Thesaurus Day

What writer can survive without a good thesaurus? Probably very few. Finding a variety of words that mean the same thing cuts down on repetition which makes for dull, unimaginative writing. When I began writing seriously, having the Oxford Thesaurus at the ready was a must, and it still is. But where did the thesaurus originate?

Thesaurus Day celebrates the birth of Peter Roget, author of Roget’s Thesaurus. As any good author knows, the thesaurus is an invaluable tool, listing synonyms (words with the same or a similar meaning) that allows writing to be more vivid and compelling. It also lists words with the opposite meaning – antonyms.

Fun facts about the Roget and his Thesaurus (Parts taken from World Thesaurus Day: The Top 10 Facts About the Classic Word Finder by William Hartston, Daily Express, January 18, 2018):

Peter Roget was born in 1779. Roget was a physician with a real passion for list-compiling. He only started work on his Thesaurus after retirement in his 60s.

Before Roget, the word “thesaurus” simply meant a store or treasury.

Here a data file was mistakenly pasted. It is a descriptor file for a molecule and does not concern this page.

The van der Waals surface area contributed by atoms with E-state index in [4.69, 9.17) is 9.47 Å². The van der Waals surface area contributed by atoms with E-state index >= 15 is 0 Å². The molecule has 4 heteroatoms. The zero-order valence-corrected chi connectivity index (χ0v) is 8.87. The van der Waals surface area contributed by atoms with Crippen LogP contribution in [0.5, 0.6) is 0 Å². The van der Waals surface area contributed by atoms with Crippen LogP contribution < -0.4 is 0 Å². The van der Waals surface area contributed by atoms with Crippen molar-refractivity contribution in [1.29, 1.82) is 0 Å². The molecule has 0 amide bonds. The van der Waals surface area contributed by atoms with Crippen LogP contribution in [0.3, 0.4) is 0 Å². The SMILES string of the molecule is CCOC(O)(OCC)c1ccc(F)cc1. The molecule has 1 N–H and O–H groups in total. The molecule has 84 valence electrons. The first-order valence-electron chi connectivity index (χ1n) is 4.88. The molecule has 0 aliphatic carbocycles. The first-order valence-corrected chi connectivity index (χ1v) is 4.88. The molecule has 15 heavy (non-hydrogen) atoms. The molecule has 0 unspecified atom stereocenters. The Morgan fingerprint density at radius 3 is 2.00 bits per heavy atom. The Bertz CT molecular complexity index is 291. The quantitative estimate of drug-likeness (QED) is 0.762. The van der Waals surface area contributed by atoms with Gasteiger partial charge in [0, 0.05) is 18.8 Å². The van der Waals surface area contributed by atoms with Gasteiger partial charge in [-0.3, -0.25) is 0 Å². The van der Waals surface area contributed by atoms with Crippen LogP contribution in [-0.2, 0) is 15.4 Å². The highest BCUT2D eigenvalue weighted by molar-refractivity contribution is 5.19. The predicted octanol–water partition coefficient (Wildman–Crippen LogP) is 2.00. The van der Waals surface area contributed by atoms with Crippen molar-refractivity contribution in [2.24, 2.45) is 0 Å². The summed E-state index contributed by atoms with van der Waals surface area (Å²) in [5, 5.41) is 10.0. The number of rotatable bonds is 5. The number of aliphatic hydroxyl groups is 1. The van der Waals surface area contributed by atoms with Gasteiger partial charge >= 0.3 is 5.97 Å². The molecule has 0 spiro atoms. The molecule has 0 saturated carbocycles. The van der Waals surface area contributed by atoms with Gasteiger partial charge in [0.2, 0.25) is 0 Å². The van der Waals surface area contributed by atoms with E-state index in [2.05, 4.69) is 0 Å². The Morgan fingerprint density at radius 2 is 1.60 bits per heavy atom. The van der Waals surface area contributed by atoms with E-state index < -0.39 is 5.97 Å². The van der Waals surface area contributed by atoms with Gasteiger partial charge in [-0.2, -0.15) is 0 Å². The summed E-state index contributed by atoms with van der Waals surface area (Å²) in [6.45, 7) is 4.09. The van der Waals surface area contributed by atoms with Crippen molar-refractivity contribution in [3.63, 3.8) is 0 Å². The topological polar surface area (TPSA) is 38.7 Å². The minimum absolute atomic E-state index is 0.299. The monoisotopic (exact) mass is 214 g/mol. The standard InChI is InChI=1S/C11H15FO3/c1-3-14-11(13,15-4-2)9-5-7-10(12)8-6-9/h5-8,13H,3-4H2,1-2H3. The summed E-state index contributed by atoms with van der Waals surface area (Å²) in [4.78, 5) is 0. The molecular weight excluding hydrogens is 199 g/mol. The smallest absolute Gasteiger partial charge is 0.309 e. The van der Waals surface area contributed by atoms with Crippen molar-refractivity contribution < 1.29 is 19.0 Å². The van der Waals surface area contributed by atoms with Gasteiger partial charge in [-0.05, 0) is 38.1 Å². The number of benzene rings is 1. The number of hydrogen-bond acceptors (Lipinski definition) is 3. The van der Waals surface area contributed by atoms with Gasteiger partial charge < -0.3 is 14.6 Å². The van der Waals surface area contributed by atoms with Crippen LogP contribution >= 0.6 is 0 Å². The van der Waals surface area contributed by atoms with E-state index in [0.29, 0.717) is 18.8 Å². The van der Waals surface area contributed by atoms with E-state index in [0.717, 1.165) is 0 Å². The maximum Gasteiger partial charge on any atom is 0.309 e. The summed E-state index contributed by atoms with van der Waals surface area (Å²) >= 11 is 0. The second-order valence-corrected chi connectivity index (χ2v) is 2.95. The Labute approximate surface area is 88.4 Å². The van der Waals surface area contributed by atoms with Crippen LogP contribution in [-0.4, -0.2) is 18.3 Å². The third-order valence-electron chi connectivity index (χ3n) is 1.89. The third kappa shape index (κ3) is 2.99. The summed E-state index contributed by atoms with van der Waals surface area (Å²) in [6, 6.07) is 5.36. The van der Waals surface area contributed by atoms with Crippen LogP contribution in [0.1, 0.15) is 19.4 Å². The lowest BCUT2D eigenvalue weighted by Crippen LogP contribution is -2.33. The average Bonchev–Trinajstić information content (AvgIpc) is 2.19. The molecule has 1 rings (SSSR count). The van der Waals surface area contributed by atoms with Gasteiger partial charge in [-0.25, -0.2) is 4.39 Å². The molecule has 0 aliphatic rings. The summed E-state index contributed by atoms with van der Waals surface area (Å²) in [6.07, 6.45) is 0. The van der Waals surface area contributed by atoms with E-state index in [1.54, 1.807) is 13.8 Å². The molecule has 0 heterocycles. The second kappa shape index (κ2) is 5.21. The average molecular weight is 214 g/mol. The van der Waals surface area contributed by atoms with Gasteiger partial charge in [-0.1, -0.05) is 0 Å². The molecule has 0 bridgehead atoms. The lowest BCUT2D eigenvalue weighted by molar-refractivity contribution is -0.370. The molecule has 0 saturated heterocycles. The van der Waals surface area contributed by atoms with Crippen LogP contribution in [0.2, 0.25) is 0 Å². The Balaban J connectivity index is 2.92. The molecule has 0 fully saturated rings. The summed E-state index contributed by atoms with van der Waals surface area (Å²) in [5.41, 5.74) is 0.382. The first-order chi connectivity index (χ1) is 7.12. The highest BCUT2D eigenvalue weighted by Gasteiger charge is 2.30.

His work is more than a list of synonyms but divides the meanings of words into 1,000 concepts.

The Oxford Dictionary gives “thesauri” as the plural of “thesaurus”. The Cambridge Dictionary prefers “thesauruses,” saying “thesauri” is “formal.”

Recent writers have suggested that Roget suffered from obsessive-compulsive disorder.

Roget’s thesaurus lists the word “thesaurus” under the concepts of “list,” “word,” and “store.”

The Historical Thesaurus Of The Oxford English Dictionary was published in 2009. Volume Two, the index, is longer than Volume One.

The biggest unknown is the origins of Thesaurus Day. If you know the answer, share your knowledge in the Comments section.

 

 

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